If you are a parent or caregiver like me with a child on the autism spectrum, you’ve probably spent an uncountable number of hours sleuthing the internet, tirelessly searching for the ‘miracle’ therapy for your child. From Applied Behavioral Analysis (ABA) to Hippotherapy (horseback riding), the amount of therapies purporting to be the Autism messiah are endless, and not to mention expensive! I know of one family in Florida who remortgaged their house just to pay for one of these exorbitant miracle-workers! Youser!
At the last Rockaway Beach “Artistic” Families (RBAF) support group meeting, a parent mentioned a little-known therapy called, The Miller Method (MM). According to the parent, instead of working against the characteristics of autism, the MM uses individuals’ autistic behaviors to help them connect and function appropriately with the outside world.
In my challenging journey with my nine-year-old nonverbal daughter on the spectrum, the best suggestions I have received are from parents, who’ve been done there, done that and got the t-shirt to prove it. So intrigued, I had no choice, but to return to my nocturnal surfing of the Internet to find out more about this quietly innovative Miller Method.
The MM was developed by Arthur Miller, a psychologist, who with his wife, Ellen, started the school, Language and Cognitive Development Center in Boston, Mass. in 1965. From then to the present, with research and demonstration grants from the U.S. Department of Education, the Millers introduced a range of innovative strategies (known as the MM) for helping developmentally challenged children achieve their fullest potential.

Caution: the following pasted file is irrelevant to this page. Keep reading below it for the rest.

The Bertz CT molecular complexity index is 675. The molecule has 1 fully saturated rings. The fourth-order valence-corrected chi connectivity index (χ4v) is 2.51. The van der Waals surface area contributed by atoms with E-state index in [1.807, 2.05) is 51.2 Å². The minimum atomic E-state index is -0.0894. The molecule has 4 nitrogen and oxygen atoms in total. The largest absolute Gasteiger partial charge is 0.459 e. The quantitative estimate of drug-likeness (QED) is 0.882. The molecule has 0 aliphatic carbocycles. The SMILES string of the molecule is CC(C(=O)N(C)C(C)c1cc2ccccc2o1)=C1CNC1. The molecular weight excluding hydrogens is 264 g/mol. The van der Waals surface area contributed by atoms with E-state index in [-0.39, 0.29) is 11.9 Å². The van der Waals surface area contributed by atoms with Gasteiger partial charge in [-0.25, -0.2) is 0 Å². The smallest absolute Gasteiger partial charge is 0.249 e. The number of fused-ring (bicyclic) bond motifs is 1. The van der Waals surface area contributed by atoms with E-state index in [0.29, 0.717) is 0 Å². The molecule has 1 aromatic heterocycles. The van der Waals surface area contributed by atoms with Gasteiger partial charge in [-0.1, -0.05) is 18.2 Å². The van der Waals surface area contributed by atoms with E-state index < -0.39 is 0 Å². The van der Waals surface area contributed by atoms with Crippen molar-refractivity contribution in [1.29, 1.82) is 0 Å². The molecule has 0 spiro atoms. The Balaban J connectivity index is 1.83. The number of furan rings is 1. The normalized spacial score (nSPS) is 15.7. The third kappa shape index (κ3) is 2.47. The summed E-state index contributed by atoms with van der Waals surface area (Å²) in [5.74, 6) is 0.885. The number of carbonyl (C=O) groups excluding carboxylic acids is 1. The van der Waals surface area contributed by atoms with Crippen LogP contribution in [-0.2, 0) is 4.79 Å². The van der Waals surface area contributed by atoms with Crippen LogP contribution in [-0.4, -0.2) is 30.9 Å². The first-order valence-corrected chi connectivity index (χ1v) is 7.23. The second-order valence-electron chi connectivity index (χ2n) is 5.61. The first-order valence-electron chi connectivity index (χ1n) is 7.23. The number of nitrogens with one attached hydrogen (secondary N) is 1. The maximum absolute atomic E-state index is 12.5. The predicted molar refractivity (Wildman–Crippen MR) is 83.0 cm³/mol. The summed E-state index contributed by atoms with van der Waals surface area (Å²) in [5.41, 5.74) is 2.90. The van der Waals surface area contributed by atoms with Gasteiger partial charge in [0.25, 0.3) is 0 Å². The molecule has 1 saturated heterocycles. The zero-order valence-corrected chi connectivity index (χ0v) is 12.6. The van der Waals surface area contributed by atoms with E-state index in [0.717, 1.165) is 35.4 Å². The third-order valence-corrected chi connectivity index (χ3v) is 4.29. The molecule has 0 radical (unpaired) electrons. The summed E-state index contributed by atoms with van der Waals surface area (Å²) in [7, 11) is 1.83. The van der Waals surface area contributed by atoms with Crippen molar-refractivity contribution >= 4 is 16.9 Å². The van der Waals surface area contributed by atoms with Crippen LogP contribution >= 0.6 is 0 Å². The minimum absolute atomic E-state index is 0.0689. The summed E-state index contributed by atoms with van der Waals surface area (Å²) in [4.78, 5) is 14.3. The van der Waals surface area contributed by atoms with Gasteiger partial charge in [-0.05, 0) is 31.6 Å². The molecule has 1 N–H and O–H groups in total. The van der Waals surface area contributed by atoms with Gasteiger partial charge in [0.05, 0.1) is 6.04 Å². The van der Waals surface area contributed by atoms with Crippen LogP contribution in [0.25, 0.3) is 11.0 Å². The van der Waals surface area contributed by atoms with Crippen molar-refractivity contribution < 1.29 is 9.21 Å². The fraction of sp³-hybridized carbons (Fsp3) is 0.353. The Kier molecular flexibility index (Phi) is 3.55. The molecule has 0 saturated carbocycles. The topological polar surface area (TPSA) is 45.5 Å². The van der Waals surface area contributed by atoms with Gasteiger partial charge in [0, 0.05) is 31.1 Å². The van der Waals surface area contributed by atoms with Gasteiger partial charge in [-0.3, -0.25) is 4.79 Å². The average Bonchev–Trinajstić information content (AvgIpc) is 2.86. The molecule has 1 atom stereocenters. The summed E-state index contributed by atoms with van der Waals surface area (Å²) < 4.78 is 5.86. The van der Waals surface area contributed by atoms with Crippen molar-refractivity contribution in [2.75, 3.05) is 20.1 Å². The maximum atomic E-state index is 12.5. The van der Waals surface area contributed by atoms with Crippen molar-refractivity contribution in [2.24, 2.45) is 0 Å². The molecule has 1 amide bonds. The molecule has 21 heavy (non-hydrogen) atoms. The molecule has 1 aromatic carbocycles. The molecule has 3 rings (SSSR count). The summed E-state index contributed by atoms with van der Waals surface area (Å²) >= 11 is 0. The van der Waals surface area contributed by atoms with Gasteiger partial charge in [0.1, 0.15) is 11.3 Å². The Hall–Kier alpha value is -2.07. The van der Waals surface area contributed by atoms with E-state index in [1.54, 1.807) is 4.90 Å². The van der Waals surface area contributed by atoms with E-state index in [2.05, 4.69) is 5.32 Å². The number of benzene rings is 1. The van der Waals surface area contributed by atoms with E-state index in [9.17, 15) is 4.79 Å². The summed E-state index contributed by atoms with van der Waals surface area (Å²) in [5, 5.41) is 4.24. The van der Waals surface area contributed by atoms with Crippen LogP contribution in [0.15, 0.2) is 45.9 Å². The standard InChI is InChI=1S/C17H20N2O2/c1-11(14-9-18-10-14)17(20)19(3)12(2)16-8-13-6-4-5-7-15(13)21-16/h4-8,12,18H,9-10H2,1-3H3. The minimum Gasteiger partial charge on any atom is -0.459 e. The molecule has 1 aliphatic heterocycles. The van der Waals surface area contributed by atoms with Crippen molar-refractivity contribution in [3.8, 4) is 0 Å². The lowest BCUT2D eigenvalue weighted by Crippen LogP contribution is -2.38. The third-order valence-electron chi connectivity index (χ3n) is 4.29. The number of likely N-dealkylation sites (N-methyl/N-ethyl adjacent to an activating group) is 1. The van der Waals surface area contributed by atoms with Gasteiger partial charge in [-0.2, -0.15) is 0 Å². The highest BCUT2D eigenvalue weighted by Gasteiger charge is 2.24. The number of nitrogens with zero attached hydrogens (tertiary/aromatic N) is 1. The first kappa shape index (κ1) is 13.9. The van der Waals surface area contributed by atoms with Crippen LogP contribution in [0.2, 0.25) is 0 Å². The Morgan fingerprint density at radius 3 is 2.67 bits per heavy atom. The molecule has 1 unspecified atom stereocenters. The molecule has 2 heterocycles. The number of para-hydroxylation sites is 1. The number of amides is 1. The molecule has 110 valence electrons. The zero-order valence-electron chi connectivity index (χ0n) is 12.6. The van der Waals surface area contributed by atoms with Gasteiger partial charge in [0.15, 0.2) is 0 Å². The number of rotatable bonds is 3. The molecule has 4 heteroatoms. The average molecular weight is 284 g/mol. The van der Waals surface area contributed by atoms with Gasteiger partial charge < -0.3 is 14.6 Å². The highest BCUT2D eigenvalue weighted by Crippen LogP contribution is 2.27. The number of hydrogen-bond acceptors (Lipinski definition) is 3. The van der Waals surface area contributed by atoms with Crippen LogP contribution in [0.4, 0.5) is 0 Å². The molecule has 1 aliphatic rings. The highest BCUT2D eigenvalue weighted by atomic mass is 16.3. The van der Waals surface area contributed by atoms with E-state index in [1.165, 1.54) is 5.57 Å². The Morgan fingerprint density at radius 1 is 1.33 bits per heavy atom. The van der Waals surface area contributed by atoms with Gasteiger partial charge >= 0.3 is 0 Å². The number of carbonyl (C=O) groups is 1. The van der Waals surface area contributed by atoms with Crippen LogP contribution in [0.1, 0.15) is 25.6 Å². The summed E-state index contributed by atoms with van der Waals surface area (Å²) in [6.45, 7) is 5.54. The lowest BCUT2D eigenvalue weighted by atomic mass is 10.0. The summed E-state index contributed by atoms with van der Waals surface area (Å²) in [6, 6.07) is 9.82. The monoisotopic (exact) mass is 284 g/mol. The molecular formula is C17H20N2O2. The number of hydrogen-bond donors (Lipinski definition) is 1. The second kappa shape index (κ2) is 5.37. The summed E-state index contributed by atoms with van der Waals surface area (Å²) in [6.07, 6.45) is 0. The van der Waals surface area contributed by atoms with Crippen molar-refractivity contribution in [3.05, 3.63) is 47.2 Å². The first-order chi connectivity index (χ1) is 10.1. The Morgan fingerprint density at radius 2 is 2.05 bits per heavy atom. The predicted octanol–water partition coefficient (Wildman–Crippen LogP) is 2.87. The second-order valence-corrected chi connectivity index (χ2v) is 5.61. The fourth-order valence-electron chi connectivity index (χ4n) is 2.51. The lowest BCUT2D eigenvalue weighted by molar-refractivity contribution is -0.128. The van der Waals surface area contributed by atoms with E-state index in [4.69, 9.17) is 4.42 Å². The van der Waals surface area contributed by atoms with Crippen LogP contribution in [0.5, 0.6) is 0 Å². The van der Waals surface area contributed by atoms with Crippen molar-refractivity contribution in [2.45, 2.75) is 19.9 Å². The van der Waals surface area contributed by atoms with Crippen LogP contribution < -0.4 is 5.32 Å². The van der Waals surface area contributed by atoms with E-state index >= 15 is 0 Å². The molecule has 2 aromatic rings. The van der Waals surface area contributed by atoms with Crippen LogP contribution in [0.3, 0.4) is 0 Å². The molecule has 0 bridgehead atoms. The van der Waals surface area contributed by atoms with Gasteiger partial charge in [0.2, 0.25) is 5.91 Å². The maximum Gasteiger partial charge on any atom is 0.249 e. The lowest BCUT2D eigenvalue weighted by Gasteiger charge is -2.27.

What is the philosophy behind MM? According to their website (millermethod.org), “We maintain that each child — no matter how withdrawn or disorganized — is trying to find a way to cope with the world. Our task is to help that child use every capacity or fragment of capacity to achieve this.
“Working on the premise that children with autism learn more effectively when their whole bodies are involved, the MM covers major issues such as communication skills and social play, as well as day-to-day behavioral issues including tantrums, aggression and toilet training. Part of MM includes guiding the child on to The Elevated Square, a device that gets the child off the floor and markedly diminishes toe-walking, hand flapping and aimless wandering. By creating a highly-defined reality that requires the child's rapt attention to traverse it, the Elevated Square helps counter some of the significant challenges these children confront.”
Even more intrigued, I watched a YouTube video (https://www.youtube.com/watch?v=_IILni8te6I) where both ABA and The Miller Method were tried on a four-year-old boy with autism. ABA, a more popularly known and well-established therapy (that is even covered by most insurance companies) emphasizes re-enforcement when a child completes a task such as building blocks or saying a word. In the video, the boy was rewarded when he said the words, “cup” and “go.” I wondered, “Is the boy just repeating or actually connecting word to object or task?” My daughter received ABA through NYC’s Early Intervention Program, and I remember questioning the act of rewarding her with a snack when she said a word, and depriving her when she didn’t say or do what was requested. That said, in the video, with the MM, the boy was placed on The Elevated Square, where he had to push, pull, place and open various items, all the while simultaneously keeping his balance and maintaining eye contact with the therapist conducting the task at hand.
To conclude, what works for one child on the spectrum, may not work for another child with different developmental needs. I liked the MM demonstration because I felt the boy was gifted a sense of competence, and an awareness of self in opposition to the other person and the general environment.
Thank you to everyone who came out to the RBAFSG meeting last Thursday! The meeting, graciously hosted by Jane Garfield Frank (thanks so much Jane!), was meaningfully different. It was the first time where folks not only shared, but brainstormed a plethora of events to promote autism awareness in Rockaway, and activities for our children. Stay tuned!